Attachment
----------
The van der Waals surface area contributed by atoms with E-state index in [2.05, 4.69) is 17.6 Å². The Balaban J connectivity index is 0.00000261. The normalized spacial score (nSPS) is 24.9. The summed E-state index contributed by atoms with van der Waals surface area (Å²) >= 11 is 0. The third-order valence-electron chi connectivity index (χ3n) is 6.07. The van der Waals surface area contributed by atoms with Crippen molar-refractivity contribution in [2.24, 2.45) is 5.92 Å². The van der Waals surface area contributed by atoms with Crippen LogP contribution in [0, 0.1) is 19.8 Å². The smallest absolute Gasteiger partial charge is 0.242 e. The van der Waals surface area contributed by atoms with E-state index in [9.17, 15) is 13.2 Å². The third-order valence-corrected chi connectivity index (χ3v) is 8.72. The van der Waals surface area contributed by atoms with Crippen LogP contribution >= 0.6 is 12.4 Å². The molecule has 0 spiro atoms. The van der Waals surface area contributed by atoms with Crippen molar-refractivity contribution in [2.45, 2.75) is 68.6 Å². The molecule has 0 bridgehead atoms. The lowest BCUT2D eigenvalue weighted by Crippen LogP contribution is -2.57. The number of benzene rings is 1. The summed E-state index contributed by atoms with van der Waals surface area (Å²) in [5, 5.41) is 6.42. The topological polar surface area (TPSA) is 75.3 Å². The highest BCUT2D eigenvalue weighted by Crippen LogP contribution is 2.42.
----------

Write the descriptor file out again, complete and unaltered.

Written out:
The van der Waals surface area contributed by atoms with E-state index in [2.05, 4.69) is 17.6 Å². The Balaban J connectivity index is 0.00000261. The normalized spacial score (nSPS) is 24.9. The summed E-state index contributed by atoms with van der Waals surface area (Å²) >= 11 is 0. The third-order valence-electron chi connectivity index (χ3n) is 6.07. The van der Waals surface area contributed by atoms with Crippen molar-refractivity contribution in [2.24, 2.45) is 5.92 Å². The van der Waals surface area contributed by atoms with Crippen LogP contribution in [0, 0.1) is 19.8 Å². The smallest absolute Gasteiger partial charge is 0.242 e. The van der Waals surface area contributed by atoms with E-state index in [9.17, 15) is 13.2 Å². The third-order valence-corrected chi connectivity index (χ3v) is 8.72. The van der Waals surface area contributed by atoms with Crippen LogP contribution >= 0.6 is 12.4 Å². The molecule has 0 spiro atoms. The van der Waals surface area contributed by atoms with Crippen molar-refractivity contribution in [2.45, 2.75) is 68.6 Å². The molecule has 0 bridgehead atoms. The lowest BCUT2D eigenvalue weighted by Crippen LogP contribution is -2.57. The number of benzene rings is 1. The summed E-state index contributed by atoms with van der Waals surface area (Å²) in [5, 5.41) is 6.42. The topological polar surface area (TPSA) is 75.3 Å². The highest BCUT2D eigenvalue weighted by Crippen LogP contribution is 2.42.